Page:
(1) Identification of a further 700 members of both I.R.A. factions, and their positions in the organisations.

(2) Over 40 sheets giving details of the organisation and structure of I.R.A. units and sub-units.

(3) Details of possible I.R.A. operations: arms caches; safe houses; communications and supply routes, including those across the border; and locations of wanted persons.

(4) Details of morale, operational directives, propaganda techniques, relations with other organisations and future plans.

(5) The discovery of individual responsibility for about 85 incidents recorded on police files which had previously remained unexplained.

21. It is also not without significance that the rate at which arms, ammunition and explosives discovered in Northern Ireland by the Security Forces increased markedly after 9th August, and much the greater part of the haul has resulted either directly or indirectly from information obtained by interrogation in depth. Details of the total amount discovered in 1971 are as follows:

22. There is of course a danger that, if the techniques are applied to an undue degree, the detainee will, either consciously or unconsciously, give false information. So far as the operations in Northern Ireland are concerned, however, the information given was quickly proved to be correct except in a few cases in which incorrect descriptions were given of persons who could not be identified by name.

23. A further advantage was the “snowball” effect generated by following up the information, thus obtained. Moreover, the indirect effect of these two operations of interrogation was that further information could be, and was, more readily obtained by ordinary police interrogation.

24. There is no doubt that the information obtained by these two operations directly and indirectly was responsible for the saving of lives of innocent citizens.

25. We have thought it right to consider whether it is possible to obtain valuable information of this kind by other means. There is no doubt that in time of war skilled interrogators can obtain and have obtained valuable information by other means-by guile, by careful grouping of prisoners and monitoring of conversations with the aid of microphones, and by the introduction of “stool pigeons”. Circumstances in time of war are, however, very different. Large resources are generally available in the form both of skilled interrogators and guards and ample accommodation; certainly as time goes on, if not at the beginning, ample information is available to assist interrogators; there is no need or wish to keep the prisoner’s identity secret; and there are often, as in the last War, a number of prisoners who dislike the current enemy regime and are only too willing to talk. Moreover, it is doubtful whether today, when” bugging” is a well-known and unfortunately often used technique, its use would produce any information.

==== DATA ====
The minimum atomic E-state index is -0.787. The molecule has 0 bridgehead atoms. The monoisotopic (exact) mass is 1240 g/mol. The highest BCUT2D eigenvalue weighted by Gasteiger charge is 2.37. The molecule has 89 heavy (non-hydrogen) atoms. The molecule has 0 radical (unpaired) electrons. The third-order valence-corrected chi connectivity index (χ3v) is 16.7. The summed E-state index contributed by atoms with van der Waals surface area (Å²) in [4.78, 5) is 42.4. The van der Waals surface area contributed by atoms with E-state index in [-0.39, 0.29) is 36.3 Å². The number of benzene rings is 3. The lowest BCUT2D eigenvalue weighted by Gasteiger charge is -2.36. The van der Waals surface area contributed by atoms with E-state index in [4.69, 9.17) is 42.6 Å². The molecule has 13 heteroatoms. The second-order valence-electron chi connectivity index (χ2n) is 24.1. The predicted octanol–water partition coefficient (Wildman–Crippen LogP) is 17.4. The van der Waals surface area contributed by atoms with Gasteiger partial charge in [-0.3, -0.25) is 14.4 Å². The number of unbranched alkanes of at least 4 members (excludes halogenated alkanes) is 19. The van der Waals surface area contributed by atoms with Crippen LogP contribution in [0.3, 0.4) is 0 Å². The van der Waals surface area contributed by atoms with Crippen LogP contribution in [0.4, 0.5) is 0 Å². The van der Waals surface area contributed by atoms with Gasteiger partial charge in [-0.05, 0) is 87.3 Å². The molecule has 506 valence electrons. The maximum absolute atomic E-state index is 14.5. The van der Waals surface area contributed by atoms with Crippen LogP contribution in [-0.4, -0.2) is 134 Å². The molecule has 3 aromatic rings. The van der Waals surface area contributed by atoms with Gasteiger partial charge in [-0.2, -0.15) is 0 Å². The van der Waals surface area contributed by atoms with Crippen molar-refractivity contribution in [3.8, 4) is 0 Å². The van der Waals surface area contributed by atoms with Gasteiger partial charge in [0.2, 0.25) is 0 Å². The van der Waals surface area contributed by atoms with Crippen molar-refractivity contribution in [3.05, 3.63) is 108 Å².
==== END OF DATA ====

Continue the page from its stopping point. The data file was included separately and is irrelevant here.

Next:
26. Considerable and persuasive evidence has been put before us that in counter-revolutionary operations, and in particular in urban guerilla warfare, interrogation as conducted in conditions of war is not very effective. While highly skilled interrogators might succeed in getting valuable information over a substantial period of time, they would be unlikely to obtain it as quickly. This evidence we accept.

Should these techniques be employed?

27. We do not subscribe to the principle that the end justifies the means. The means, in our view, must be such as not only comply with the Directive, but are morally acceptable taking account of the conditions prevailing.

28. It is at this point that we encounter divergencies of view in what is a highly emotive field. Some take the view that any attempt to disorientate the mind, to lessen the will so as to make a man more susceptible to oral interrogation is, if not mental torture, at any rate not humane, and that the techniques in any form are humiliating or degrading. Others claim that the techniques produce no more than hardship and discomfort for a short period.